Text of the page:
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Kid Nation premieres


Guilty as charged. Despite the hopes that most grown-ups would ignore the season premiere of CBS’s Kid Nation, some of us tuned in to the furiously debated show last night. Once again, the statement of poor publicity beating no publicity was proven correct. 

As promised, we watched a yellow school bus transport a group of 40 kids from differing ages, income levels and backgrounds to a ghost town in the middle of the New Mexico dust land. As the camera cut to bright eyes and smirks of nervousness, a voice-over told us the setup of the show: this diverse group of children would create and run a society that, under the rule of its previous inhabitants, had failed to succeed. 

CBS is obviously trying its hardest to paint this endeavor into riveting TV. A chesty adventure film score accompanied each challenge throughout the episode, from the hauling of carts to the cooking of macaroni, to remind us that these kids were doing something inspirational. At one point, the hopes of the producers were even articulated by a participant, who reminded his friends that this was an opportunity to show the world that kids could build a world on their own. “We’ll become a working machine,” he said to enthusiastic applause. 

Despite the lofty hopes, the flavors of a social experiment were poorly disguised. After first being asked to prepare their meals, organize their sleeping arrangements and hold meetings as a uniform group, the kids were broken up into four districts. The social rank of each was determined in an elaborate water carrying competition that resembled a toned-down version of MTV’s Real World-Road Rules Challenge. Winners of the showdown were named “The Upper Class,” while the losing team had to settle for the title of “Laborers” (the middle class, so to speak, were designated “Merchants” and “Cooks”). Besides an already questionable ranking system, the gaps between the groups were made all the more clear with varying income levels: The Upper Class would earn $1 an hour, while Laborers would scrape by with 10 cents an hour. So far the income differences didn’t initiate much drama, but we have a feeling that separating children into social classes won’t end with pleasant results.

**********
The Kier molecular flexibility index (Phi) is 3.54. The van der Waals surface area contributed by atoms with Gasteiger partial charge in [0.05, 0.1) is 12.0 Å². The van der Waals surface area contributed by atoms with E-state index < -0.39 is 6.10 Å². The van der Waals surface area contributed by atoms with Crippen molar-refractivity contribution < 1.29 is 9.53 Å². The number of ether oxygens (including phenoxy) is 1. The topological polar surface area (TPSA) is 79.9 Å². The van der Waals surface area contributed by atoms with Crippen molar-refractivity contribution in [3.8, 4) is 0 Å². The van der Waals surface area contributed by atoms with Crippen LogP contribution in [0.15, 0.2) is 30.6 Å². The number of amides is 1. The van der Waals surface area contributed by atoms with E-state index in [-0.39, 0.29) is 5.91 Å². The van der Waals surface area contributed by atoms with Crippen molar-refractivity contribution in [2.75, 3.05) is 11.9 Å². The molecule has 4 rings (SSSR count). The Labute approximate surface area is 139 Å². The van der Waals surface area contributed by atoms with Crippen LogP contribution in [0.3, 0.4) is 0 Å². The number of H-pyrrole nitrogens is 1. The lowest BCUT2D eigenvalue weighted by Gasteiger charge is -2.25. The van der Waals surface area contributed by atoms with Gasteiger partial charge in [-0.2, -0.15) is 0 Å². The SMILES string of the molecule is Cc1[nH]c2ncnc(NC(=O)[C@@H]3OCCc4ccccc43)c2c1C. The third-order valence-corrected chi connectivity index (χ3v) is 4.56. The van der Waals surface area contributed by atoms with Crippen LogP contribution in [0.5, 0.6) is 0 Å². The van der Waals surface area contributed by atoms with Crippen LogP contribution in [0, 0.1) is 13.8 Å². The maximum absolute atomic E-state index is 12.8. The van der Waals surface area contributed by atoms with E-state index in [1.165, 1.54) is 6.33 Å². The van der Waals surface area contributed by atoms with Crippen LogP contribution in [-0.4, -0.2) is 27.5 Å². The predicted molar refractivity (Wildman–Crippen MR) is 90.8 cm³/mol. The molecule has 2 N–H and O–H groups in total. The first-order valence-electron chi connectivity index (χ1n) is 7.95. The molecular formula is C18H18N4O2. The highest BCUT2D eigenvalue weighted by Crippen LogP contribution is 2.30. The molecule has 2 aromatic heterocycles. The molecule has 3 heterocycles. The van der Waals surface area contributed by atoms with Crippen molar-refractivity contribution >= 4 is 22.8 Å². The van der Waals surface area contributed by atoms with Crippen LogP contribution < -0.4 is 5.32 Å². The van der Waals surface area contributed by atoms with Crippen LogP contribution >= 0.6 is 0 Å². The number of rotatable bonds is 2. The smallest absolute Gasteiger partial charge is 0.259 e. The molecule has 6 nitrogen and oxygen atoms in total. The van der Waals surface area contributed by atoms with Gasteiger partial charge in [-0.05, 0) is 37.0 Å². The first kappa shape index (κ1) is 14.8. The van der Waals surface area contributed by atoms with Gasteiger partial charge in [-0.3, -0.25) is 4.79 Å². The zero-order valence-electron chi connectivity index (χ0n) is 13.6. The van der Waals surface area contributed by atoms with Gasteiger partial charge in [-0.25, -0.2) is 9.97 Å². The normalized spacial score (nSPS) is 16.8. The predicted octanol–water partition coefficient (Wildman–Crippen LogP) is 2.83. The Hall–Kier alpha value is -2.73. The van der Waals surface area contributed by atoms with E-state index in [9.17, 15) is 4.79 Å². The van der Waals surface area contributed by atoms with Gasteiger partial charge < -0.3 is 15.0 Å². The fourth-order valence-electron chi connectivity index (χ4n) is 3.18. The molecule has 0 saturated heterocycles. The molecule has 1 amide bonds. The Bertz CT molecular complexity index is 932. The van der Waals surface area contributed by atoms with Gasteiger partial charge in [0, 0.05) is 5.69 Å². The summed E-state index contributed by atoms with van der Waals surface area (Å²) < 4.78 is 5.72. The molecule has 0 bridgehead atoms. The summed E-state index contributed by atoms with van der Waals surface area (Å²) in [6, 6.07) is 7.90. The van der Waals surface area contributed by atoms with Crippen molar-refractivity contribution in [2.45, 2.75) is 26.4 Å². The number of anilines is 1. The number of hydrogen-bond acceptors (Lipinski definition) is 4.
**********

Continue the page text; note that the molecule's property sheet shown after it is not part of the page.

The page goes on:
While the season premiere is likely to induce more discussion about poor treatment of children for the sake of TV (think 40 children using the same outhouse for several days), the most disturbing aspect about the phenomenon is the way it depicts the earnest emotions of children. When we see a self-doubting contestant in Survivor or The Real World burst into tears, we feel at least somewhat comfortable sympathizing with her, mocking her or commenting her behavior to our TV-watching pals. When an eight-year old Kid Nation participant huddles up by the wall of a wooden shack to sob because he misses his parents, we feel downright squeamish. This isn’t something we should be watching between commercials for iShuffle and hair coloring kits.

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